Going over your bank statements will also alert you to any fraud or theft. Unfortunately, this can be a not-so-uncommon problem when it comes to bookkeeping and maintaining a close watch on your regular account activity can help you identify incorrect or fraudulent charges before they start to add up.

Credit Card Statements

The money that your business pays out is just as important as the money that comes in.  Look over your monthly credit card statement as soon as it arrives and keeps an eye out for duplicate charges or unauthorized purchases.  If you come across any activity that seems suspicious, contact the company that issued the credit card and have it canceled immediately.

For legitimate purchases, make sure that all of the charges are correct.  Accidental double-charging or a mistake in a quoted price can result in your company paying out more than it should to your suppliers.  Resolve these problems as quickly as possible and double-check to ensure that you've accounted for all purchases made over the course of the month.

Once you've reconciled both statements, check the resulting amounts against your balance sheet and make any necessary changes so that they all match.  The point in doing all of this each month is to prevent harmful losses and monitor how well you're handling business funds as a whole.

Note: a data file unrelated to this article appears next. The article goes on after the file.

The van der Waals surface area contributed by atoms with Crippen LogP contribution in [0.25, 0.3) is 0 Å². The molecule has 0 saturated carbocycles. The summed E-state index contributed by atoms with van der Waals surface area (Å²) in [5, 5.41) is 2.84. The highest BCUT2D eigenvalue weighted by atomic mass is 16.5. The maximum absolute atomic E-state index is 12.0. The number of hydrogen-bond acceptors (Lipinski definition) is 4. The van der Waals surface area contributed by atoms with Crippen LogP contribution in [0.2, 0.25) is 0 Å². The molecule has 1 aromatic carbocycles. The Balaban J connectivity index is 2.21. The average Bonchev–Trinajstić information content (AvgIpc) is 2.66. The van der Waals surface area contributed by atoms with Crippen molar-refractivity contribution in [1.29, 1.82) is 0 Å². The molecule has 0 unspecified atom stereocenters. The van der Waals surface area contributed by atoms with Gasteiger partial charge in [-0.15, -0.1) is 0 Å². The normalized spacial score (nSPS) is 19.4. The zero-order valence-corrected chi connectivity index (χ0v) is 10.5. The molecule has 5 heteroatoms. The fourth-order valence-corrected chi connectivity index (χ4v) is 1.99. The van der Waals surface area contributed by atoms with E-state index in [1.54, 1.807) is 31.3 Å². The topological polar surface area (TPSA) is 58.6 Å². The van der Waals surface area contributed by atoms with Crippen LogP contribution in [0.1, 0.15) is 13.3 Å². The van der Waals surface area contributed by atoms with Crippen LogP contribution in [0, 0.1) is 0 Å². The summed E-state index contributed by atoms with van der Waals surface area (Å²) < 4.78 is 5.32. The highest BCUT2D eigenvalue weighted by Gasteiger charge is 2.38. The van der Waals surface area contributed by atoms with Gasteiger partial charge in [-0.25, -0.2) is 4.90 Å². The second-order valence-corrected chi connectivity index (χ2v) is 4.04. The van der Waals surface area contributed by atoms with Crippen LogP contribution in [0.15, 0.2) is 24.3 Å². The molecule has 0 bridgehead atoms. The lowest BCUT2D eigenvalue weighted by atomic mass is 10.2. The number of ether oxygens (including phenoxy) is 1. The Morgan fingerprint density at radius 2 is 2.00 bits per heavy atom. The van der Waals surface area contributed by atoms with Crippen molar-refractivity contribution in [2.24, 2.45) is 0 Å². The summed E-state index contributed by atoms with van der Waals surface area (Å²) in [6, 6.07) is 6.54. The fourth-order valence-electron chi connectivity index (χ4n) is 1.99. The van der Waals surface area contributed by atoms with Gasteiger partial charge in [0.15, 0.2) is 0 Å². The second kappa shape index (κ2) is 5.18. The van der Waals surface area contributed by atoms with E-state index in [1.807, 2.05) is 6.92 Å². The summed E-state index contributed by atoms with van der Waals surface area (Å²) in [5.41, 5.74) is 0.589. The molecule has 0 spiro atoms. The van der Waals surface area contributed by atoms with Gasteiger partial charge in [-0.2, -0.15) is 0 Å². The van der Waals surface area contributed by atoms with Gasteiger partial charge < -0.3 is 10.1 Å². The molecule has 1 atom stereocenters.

Reducing Debt

Having a comprehensive overview of your company's assets and liabilities makes it easy to see where money is going and how you can better manage expenses.  Many small businesses start out with a deficit in the form of loans or lines of credit that need to be paid off over time to operate in the black.  The better you understand your business finances, the easier it will be to find ways to bring your affairs into balance and reduce debt.

A properly managed balance sheet allows you to stay on top of every transaction that occurs during the daily operations of your business.  It gives you something to show the bank if they need a record of your company's worth, assures current investors that your finances are under control and can be a tool for raising additional investment capital.  As a business owner, an accurate balance sheet offers peace of mind in knowing that your finances are in order and you have a clear picture of how much money is available to cover the expenses that inevitably arise when running your company.